- HMRC were correct to deny ROH’s claim to recover VAT input tax associated with production costs (due to the standard method override).
- Whether there is a direct and immediate link to a taxable supply (and therefore a right to deduct input tax) will depend on whether the cost of the input goods or services is incorporated either in the cost of particular output transactions or in the cost of goods or services supplied by the taxable person as part of his economic activities.
- A “but for” link was not sufficient to establish a direct and immediate link.
- The fact that the production costs “enabled” the ROH to make its catering supplies by attracting customers who bought tickets to the opera or the ballet partake of the catering supplies is not sufficient to establish a direct and immediate link.
- The FTT failed to explain how the “direct and immediate” link has been established beyond explaining how the production costs enabled the catering supplies to take place.
- The FTT reached its conclusion that the production costs did have a direct and immediate link with the catering supplies without applying the test correctly, and that was an error of law on its part and it made the same error in relation to the ice cream sales.
It is worth noting that in coming to its findings, the Upper Tribunal considered in some depth the precedent set in Mayflower Theatre Trust, Sveda, University of Cambridge and Frank A Smart. Whilst it is not yet known whether the ROH will seek an appeal, given the Upper tribunal did a quite admirable job of reconciling these key and somewhat ‘contradictory’ cases, a successful appeal of the Upper Tribunal decison would appear to be an uphill struggle at this stage.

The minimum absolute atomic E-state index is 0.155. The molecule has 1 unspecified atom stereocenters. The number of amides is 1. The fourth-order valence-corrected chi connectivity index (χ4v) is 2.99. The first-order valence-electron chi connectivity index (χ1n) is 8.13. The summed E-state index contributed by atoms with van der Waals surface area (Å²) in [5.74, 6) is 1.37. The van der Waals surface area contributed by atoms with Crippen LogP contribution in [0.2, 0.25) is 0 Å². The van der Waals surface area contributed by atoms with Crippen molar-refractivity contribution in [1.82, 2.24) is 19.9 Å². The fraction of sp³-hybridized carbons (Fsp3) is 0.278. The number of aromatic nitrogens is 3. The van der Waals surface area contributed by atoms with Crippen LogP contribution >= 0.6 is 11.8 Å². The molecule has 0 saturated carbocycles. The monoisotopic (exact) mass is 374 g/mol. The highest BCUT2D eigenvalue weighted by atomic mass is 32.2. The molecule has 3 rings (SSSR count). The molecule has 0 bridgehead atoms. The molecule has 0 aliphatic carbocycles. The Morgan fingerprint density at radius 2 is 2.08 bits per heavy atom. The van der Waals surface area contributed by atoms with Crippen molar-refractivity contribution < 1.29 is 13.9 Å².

Standard method overdrive
Somewhat lost in the detail and focus on ice creams, the ROH case is a sobering reminder of the importance of considering the impact of the often-overlooked standard method override (or indeed special method override).
The standard method override deals with circumstances where the standard method does not produce a fair and reasonable deduction of input tax.
The override requires businesses to make an adjustment when the input tax deducted during the tax year using the standard method differs substantially from a deduction based on the use or intended use of the purchases received by a business in making its taxable supplies.
A difference is substantial if it exceeds:
- 50% of the residual input tax incurred and £25,000
The override will only apply where the standard method produces a result which does not fairly reflect the extent to which the purchases on which the VAT is incurred are used to make taxable supplies.
As well as the example shown in the ROH case, this could occur where costs are incurred in one year which will not result in supplies until a later year, or high value transactions are undertaken which do not consume inputs to an extent significantly greater than transactions of a lower value.